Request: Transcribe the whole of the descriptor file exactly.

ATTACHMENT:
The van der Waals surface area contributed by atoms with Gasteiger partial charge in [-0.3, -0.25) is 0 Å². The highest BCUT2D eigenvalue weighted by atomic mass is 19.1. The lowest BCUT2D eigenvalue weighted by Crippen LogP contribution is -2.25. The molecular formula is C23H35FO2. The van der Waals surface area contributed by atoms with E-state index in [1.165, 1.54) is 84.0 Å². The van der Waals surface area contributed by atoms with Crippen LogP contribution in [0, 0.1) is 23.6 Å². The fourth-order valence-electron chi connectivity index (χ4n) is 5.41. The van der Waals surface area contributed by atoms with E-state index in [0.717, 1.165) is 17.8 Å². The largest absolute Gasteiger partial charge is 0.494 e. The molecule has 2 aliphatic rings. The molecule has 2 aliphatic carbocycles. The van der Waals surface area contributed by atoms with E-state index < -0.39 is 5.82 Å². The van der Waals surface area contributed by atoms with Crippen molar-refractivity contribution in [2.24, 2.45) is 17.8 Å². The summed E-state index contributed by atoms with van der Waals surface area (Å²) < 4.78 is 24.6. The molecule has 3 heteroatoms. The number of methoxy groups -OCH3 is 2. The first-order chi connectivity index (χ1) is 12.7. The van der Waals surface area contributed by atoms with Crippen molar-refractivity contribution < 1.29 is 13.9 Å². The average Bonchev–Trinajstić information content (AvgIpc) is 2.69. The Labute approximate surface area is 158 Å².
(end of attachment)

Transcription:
The van der Waals surface area contributed by atoms with Gasteiger partial charge in [-0.3, -0.25) is 0 Å². The highest BCUT2D eigenvalue weighted by atomic mass is 19.1. The lowest BCUT2D eigenvalue weighted by Crippen LogP contribution is -2.25. The molecular formula is C23H35FO2. The van der Waals surface area contributed by atoms with E-state index in [1.165, 1.54) is 84.0 Å². The van der Waals surface area contributed by atoms with Crippen LogP contribution in [0, 0.1) is 23.6 Å². The fourth-order valence-electron chi connectivity index (χ4n) is 5.41. The van der Waals surface area contributed by atoms with E-state index in [0.717, 1.165) is 17.8 Å². The largest absolute Gasteiger partial charge is 0.494 e. The molecule has 2 aliphatic rings. The molecule has 2 aliphatic carbocycles. The van der Waals surface area contributed by atoms with E-state index < -0.39 is 5.82 Å². The van der Waals surface area contributed by atoms with Crippen molar-refractivity contribution in [2.24, 2.45) is 17.8 Å². The summed E-state index contributed by atoms with van der Waals surface area (Å²) < 4.78 is 24.6. The molecule has 3 heteroatoms. The number of methoxy groups -OCH3 is 2. The first-order chi connectivity index (χ1) is 12.7. The van der Waals surface area contributed by atoms with Crippen molar-refractivity contribution < 1.29 is 13.9 Å². The average Bonchev–Trinajstić information content (AvgIpc) is 2.69. The Labute approximate surface area is 158 Å².